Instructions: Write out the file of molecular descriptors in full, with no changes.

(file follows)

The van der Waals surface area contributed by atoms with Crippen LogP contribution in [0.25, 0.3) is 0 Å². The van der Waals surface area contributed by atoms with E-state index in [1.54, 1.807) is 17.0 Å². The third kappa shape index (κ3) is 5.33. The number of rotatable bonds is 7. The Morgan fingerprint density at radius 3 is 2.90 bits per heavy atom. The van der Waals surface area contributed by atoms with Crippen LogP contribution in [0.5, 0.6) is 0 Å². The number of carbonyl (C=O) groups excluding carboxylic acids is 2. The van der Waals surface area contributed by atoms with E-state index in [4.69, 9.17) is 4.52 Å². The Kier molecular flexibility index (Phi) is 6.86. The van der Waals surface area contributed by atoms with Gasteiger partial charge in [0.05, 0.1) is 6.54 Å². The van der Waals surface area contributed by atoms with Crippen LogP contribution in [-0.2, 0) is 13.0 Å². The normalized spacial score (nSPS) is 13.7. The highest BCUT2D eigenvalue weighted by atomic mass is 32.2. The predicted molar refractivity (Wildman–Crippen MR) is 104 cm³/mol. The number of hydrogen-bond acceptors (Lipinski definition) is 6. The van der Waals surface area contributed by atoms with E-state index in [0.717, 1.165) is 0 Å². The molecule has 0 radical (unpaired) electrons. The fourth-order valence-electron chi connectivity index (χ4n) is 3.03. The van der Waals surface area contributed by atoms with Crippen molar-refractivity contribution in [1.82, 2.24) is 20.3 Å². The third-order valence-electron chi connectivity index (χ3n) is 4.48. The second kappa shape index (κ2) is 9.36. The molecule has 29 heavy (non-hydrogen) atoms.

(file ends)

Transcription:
The van der Waals surface area contributed by atoms with Crippen LogP contribution in [0.25, 0.3) is 0 Å². The van der Waals surface area contributed by atoms with E-state index in [1.54, 1.807) is 17.0 Å². The third kappa shape index (κ3) is 5.33. The number of rotatable bonds is 7. The Morgan fingerprint density at radius 3 is 2.90 bits per heavy atom. The van der Waals surface area contributed by atoms with Crippen LogP contribution in [0.5, 0.6) is 0 Å². The number of carbonyl (C=O) groups excluding carboxylic acids is 2. The van der Waals surface area contributed by atoms with E-state index in [4.69, 9.17) is 4.52 Å². The Kier molecular flexibility index (Phi) is 6.86. The van der Waals surface area contributed by atoms with Gasteiger partial charge in [0.05, 0.1) is 6.54 Å². The van der Waals surface area contributed by atoms with Crippen LogP contribution in [-0.2, 0) is 13.0 Å². The normalized spacial score (nSPS) is 13.7. The highest BCUT2D eigenvalue weighted by atomic mass is 32.2. The predicted molar refractivity (Wildman–Crippen MR) is 104 cm³/mol. The number of hydrogen-bond acceptors (Lipinski definition) is 6. The van der Waals surface area contributed by atoms with E-state index in [0.717, 1.165) is 0 Å². The molecule has 0 radical (unpaired) electrons. The fourth-order valence-electron chi connectivity index (χ4n) is 3.03. The van der Waals surface area contributed by atoms with Crippen molar-refractivity contribution in [1.82, 2.24) is 20.3 Å². The third-order valence-electron chi connectivity index (χ3n) is 4.48. The second kappa shape index (κ2) is 9.36. The molecule has 29 heavy (non-hydrogen) atoms.